Tips for drying starter:

  • Dry very thin layers – 1/4 inch or less
  • Turn over halfway through drying
  • Avoid humidity and moisture
  • Powder can keep 1-2 years sealed at room temp

Common questions about storing sourdough starter:

How long can sourdough starter be refrigerated?

Refrigerated sourdough starter can be kept for 1-2 months before needing to be revived or discarded and restarted. Keep refrigerated starter in an airtight container and use older portions first whenever taking some out to bake.

What temperature should sourdough starter be stored at?

The ideal storage temperature is 35-40°F (2-4°C). This cold refrigerator temperature slows fermentation to a crawl. Store in the refrigerator for 1-2 weeks before long term storage. For freezer storage, freeze at 0°F (-18°C) or below.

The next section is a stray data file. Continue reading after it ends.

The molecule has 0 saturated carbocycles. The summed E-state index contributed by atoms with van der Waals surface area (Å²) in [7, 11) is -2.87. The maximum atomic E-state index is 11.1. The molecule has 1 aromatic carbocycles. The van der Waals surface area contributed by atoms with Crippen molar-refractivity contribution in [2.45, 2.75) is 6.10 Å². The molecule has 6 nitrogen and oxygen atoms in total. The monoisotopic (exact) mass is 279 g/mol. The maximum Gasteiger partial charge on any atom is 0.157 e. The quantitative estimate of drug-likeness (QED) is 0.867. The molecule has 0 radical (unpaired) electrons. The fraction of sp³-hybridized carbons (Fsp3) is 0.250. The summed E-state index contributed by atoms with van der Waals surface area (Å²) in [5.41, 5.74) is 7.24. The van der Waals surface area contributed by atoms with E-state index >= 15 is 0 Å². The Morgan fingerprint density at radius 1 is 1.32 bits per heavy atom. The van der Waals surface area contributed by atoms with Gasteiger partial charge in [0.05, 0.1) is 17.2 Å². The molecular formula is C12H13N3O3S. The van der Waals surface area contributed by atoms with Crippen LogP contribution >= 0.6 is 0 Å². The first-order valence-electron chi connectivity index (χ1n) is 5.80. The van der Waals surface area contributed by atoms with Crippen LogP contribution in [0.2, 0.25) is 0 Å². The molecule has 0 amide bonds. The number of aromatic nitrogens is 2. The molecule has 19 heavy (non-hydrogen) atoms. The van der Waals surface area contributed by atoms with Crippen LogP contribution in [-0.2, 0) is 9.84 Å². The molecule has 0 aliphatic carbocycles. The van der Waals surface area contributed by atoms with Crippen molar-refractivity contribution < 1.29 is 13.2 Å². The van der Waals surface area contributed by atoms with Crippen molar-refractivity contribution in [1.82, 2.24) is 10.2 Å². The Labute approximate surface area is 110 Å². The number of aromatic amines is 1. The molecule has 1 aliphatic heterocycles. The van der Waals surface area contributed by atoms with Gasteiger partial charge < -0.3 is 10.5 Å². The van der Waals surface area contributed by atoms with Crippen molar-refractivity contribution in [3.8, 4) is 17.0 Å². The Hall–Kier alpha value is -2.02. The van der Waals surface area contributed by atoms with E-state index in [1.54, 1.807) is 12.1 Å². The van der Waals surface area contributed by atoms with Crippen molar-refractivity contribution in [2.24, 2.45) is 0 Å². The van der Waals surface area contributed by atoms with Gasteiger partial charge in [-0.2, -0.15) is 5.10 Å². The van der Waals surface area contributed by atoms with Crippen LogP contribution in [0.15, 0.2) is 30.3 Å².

Do you have to feed sourdough every day when storing long term?

When storing sourdough starter long term, you do not need to feed it daily. Feed the starter well initially before chilling and storing. The cold temperature prevents the need for regular feedings. Revive the starter with a couple feedings when ready to use again.

Should sourdough starter be stored in the fridge or freezer?

For storage up to 2-6 months, the refrigerator is ideal. For longer term storage of 6 months or more, the freezer is recommended. Refrigeration slows fermentation. Freezing stops it completely but can damage some yeast when thawed.

Can you freeze sourdough starter without killing it?